Eugene O’Neill’s poetically titled 1924 tragedy Desire Under the Elms retains an alluring and potentially affecting premise. While The Sol III Company’s new production contains many admirable elements, the scope of the play is stifled by the intimacy of the performing space.
The Sol III Company has linked their choice of play to advocacy for climate preservation, donating 10% of ticket sales to the Climate Council. Set on a New England family-run farm, the five central characters work the land, take their sustenance from it, and are consumed with the compulsion to own it.
A handsome but embittered young man, Eben Cabot sets a tragedy in motion when he commits the destructive betrayal of sleeping with his aged father’s young new wife.
Producer/director Andrei Schiller-Chan is clearly a humanitarian of the first order, and the very human aspects of the tightly woven play that have attracted his attention are evident. Avoiding any melodramatic pitfalls, Schiller-Chan brings out the realism in the drama. The New England accents and speech patterns are well rehearsed, adding to the authenticity of the period setting.
Schiller-Chan draws high energy levels from the cast. Playing farmworkers, and frequently angry ones at that, it is realistic for the four men speak in very loud voices, but in the small space of The Loft there is nowhere for this energy to go. The play has little room to breathe, and the tensions, schemes and desires that are meant to simmer, ripen and explode are thwarted, undermined and suffocated.
An aspect that also contributes to this is the combination of O’Neill’s acts one and two before interval, making it unclear that any time has passed from when Ephraim Cabot first brings home his new wife.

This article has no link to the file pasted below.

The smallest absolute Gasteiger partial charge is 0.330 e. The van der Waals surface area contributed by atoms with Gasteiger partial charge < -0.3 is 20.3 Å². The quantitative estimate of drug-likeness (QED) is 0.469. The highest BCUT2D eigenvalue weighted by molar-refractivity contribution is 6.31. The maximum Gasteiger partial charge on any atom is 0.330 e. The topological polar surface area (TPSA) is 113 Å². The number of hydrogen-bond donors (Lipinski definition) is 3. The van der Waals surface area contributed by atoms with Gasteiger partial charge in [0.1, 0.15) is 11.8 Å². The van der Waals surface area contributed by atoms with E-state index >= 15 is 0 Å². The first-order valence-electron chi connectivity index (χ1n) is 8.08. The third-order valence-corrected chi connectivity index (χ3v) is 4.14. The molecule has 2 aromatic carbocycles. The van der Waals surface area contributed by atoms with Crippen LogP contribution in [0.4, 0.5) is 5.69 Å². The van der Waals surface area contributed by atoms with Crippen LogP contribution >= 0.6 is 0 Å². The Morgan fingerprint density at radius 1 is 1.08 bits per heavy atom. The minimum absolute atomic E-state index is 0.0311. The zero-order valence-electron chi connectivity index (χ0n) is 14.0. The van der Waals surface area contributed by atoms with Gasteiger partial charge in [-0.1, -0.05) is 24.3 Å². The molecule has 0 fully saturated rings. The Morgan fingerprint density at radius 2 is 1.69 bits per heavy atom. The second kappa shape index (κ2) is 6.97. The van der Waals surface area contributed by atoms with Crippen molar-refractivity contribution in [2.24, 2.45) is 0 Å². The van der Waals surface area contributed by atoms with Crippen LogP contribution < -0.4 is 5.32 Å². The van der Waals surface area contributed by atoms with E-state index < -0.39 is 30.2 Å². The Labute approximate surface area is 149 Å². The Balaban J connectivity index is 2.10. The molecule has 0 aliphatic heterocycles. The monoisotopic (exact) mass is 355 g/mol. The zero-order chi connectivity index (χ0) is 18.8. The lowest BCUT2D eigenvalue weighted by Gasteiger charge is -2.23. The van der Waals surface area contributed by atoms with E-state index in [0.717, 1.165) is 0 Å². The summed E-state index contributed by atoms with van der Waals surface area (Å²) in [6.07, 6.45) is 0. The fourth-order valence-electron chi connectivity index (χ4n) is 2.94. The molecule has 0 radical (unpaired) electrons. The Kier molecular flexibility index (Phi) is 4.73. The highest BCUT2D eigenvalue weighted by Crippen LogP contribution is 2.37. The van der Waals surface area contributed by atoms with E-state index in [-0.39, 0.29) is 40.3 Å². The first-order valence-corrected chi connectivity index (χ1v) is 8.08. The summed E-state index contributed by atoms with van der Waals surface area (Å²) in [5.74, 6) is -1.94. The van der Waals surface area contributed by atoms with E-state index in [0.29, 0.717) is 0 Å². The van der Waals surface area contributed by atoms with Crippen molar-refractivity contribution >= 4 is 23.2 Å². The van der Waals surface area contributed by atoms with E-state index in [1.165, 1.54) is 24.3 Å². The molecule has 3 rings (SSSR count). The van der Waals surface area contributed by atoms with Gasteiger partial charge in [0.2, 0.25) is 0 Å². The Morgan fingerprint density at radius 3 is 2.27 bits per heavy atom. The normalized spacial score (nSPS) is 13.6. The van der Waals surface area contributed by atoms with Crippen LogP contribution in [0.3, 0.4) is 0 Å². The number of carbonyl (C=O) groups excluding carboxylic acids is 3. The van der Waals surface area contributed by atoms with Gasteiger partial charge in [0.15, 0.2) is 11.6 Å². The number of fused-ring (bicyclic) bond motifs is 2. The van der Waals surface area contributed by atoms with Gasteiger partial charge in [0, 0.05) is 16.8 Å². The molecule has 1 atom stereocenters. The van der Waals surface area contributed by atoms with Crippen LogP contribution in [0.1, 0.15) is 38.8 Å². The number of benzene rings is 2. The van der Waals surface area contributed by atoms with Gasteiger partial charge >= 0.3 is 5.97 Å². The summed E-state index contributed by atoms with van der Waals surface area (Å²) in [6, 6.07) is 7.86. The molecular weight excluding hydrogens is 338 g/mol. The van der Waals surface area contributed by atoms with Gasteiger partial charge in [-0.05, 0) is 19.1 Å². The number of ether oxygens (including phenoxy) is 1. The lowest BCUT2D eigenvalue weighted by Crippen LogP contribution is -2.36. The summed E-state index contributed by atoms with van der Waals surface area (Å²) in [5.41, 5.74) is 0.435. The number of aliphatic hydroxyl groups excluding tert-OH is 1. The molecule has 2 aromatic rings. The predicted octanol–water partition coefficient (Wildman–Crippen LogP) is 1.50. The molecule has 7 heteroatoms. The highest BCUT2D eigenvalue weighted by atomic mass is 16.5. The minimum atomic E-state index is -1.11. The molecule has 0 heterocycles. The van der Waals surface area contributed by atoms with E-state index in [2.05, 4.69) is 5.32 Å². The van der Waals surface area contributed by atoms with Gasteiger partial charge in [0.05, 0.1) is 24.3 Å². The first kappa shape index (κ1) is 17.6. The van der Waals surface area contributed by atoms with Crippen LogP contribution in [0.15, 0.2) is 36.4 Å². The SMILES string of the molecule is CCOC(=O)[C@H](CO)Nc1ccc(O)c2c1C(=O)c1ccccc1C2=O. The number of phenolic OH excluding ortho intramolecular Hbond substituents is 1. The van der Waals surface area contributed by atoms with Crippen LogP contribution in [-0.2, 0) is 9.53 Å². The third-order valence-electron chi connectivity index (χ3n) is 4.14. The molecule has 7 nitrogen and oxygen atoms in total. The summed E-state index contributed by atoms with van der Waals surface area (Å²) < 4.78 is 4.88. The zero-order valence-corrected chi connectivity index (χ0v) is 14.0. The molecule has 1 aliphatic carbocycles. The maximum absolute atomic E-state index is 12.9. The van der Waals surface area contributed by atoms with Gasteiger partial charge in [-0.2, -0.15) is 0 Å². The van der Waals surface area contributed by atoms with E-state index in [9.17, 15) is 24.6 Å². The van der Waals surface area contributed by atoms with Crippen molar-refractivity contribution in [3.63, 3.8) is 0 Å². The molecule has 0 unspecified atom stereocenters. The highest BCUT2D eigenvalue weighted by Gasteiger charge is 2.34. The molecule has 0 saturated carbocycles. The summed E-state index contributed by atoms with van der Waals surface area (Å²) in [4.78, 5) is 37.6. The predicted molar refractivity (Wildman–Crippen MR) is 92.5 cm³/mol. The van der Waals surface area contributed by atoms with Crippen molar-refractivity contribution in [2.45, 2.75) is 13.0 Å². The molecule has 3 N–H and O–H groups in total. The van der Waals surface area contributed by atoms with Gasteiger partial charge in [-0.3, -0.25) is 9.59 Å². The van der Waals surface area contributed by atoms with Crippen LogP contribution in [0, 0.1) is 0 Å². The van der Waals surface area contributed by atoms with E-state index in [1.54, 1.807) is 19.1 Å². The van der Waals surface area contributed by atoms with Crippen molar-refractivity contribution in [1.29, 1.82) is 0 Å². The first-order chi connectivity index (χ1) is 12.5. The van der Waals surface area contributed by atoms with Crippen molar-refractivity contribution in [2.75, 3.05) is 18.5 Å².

Lighting designer Travis Macfarlane paints the background with the lush pink, reds, blues and purples of the ever-changing horizon. Production designer Hahna Read sets the action on a sturdy condensed collage of farmhouse features, including a kitchen, parlour and upstairs bedroom. Both of these design aspects would also be well served by a grander stage. Allowances can be made for limitations in space and budget, but to have some characters sleeping on the floor next to the kitchen interrupts the overall level of realism.
Cindy Hanara’s costume design is suitably gritty, with costumes looking dusty and well worn.
The sound design, by Paul Raine, adds to the atmosphere with the sounds of nature as well as some well-chosen mood music.
Samuel Lavery stands out in a sharply focused performance as Eben. Looking every bit the part of the virile young farmer, Lavery effectively clouds his handsome looks with Eben’s embittered self-pity, giving a strong sense of the brooding danger.
Being younger than Ephraim Cabot’s 75 years, Darren Mort’s physique gives the old man a sturdy, broad shouldered look. A solid actor, Mort nonetheless needs more room to enable Ephraim’s blind ignorance to be played effectively. Mort and Lavery enact a very convincing physical fight between the warring father and son.
Still quite a newcomer to the stage, Diana Brumen comes across as a little young to play Abbie Putnam, hence hindering her portrayal of the character’s worldliness, quick minded scheming and well-learned seductiveness. Brumen clearly conveys the new level of weariness Abbie feels in the third act, showing the passage of time and change of circumstance. Her character’s unthinkable role in the unfolding tragedy is a tall order for any actor.
In the thankless roles of older brothers Peter and Simeon Cabot, Garikai Jani and Timothy Smith provide an energetic beginning to the play, making their characters’ contribution of necessary exposition more entertaining than it may have been. Although the brothers are not seen again after they depart for California’s goldfields, their charm leaves a lasting impression.
Given that such classic plays are all too rarely seen on our stages today, drama lovers will appreciate the chance to experience a by-gone treasure such as Desire Under the Elms.
Desire Under the Elms plays at Chapel off Chapel until 24 July 2016.
Photos: provided by The Sol III Company